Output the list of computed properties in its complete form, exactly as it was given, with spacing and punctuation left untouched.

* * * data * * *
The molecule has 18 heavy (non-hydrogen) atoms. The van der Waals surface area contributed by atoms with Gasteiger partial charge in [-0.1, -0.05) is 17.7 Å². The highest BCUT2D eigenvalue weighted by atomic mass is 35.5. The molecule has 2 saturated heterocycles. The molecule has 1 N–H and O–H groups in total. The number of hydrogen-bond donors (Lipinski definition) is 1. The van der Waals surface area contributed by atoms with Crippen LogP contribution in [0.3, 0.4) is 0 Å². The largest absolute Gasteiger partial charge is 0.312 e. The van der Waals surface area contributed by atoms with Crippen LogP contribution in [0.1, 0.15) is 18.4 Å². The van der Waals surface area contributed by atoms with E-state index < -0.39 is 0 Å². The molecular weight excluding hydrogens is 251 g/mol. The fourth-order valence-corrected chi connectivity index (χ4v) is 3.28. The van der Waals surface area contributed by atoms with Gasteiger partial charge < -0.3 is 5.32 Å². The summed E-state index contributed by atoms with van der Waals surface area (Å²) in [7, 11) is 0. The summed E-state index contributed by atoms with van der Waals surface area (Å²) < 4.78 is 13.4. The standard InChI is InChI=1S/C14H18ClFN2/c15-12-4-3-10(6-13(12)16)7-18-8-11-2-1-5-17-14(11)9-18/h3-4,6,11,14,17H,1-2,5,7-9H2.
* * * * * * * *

The molecule has 18 heavy (non-hydrogen) atoms. The van der Waals surface area contributed by atoms with Gasteiger partial charge in [-0.1, -0.05) is 17.7 Å². The highest BCUT2D eigenvalue weighted by atomic mass is 35.5. The molecule has 2 saturated heterocycles. The molecule has 1 N–H and O–H groups in total. The number of hydrogen-bond donors (Lipinski definition) is 1. The van der Waals surface area contributed by atoms with Crippen LogP contribution in [0.3, 0.4) is 0 Å². The largest absolute Gasteiger partial charge is 0.312 e. The van der Waals surface area contributed by atoms with Crippen LogP contribution in [0.1, 0.15) is 18.4 Å². The van der Waals surface area contributed by atoms with E-state index < -0.39 is 0 Å². The molecular weight excluding hydrogens is 251 g/mol. The fourth-order valence-corrected chi connectivity index (χ4v) is 3.28. The van der Waals surface area contributed by atoms with Gasteiger partial charge < -0.3 is 5.32 Å². The summed E-state index contributed by atoms with van der Waals surface area (Å²) in [7, 11) is 0. The summed E-state index contributed by atoms with van der Waals surface area (Å²) < 4.78 is 13.4. The standard InChI is InChI=1S/C14H18ClFN2/c15-12-4-3-10(6-13(12)16)7-18-8-11-2-1-5-17-14(11)9-18/h3-4,6,11,14,17H,1-2,5,7-9H2.